New page: academic miscellany!

I’ve added a new page ‘Academic Miscellany‘ to my blog. It started as a way for me to collate interesting resources that I could access quickly instead of trawling through my old blog posts.

But why not share? I hope some of the links will be useful for you too!

On the page you will find: Continue reading

Pest and beneficial insects in apple orchards

My latest paper is out. It’s a leftover from my last postdoc at Charles Sturt Uni where I was working on ecosystem services in SE Australian apple orchards with Gary Luck and PhD student Rebecca Peisley – see her blog posts on her work here.

Our main research question for the project was to calculate the net outcome, in terms of yield, of all the positive and negative effects of animal interactions across a growing season. You can read our previous paper on those results here.

In this new paper we looked at another interaction, the influence of landscape vegetation and orchard ground cover on different invertebrate groups. I really enjoyed this project as it was an opportunity to explore an idea I had been thinking about for a while. I first got interested in orchard ground cover during my PhD, comparing wild pollinators in almond orchards with and without living ground cover. Continue reading

PhD opportunity!

PhD Opportunity: Ecosystem Services Networks in Multifunctional Landscapes

 Supervisors: Dr Manu Saunders, Dr Romina Rader; University of New England

We are looking for candidates interested in applying for a PhD scholarship through the University of New England, Armidale. Candidates interested in insect ecology, landscape ecology, ecosystem services and environmental modelling are encouraged to apply. Experience with entomological sampling, particularly flying insects, will be highly regarded.

This interdisciplinary project will integrate theory and concepts from ecology, economics and agricultural science to better understand how to sustainably manage multifunctional landscapes that support agricultural production, nature conservation and human well-being. The project can be tailored to the successful candidate’s interests and could be predominantly field-based, modelling-based, or a mix of both. Field work will be mostly around northern New South Wales in a variety of land uses, including remnant forest, berry farms, dairy farms and mixed cropping.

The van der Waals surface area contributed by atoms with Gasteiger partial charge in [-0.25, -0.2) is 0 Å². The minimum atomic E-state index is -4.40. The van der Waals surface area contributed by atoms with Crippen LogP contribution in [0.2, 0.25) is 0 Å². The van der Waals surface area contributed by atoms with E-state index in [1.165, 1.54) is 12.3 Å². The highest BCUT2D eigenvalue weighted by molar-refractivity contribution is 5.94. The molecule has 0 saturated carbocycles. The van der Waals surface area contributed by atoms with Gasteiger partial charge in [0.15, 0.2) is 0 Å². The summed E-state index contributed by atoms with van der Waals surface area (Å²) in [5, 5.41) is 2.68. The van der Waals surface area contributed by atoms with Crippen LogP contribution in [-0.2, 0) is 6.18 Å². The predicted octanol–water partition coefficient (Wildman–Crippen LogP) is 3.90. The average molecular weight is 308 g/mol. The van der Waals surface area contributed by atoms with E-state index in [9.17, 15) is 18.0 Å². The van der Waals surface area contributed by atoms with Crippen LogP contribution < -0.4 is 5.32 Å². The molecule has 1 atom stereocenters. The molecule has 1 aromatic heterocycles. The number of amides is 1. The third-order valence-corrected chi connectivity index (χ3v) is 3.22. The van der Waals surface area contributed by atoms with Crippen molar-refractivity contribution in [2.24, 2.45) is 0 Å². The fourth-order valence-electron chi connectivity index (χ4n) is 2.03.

Candidates must be an Australian or New Zealand citizen (or have Australian Permanent Residency). Willingness to work independently and as part of a team are important qualities. The applicant must be proficient in spoken and written English, have a current driver’s license and a First Class Honours or Masters level qualification in ecology, entomology, zoology or related area. The preferred applicant should also have a demonstrated commitment to science communication and outreach and an interest in natural history. Selection of applicants will be based on merit.

The successful PhD candidate will receive operating funds up to 10K, a new computer and access to conference funding.

To apply, or for any questions, contact Dr Manu Saunders:

For more information on our research: and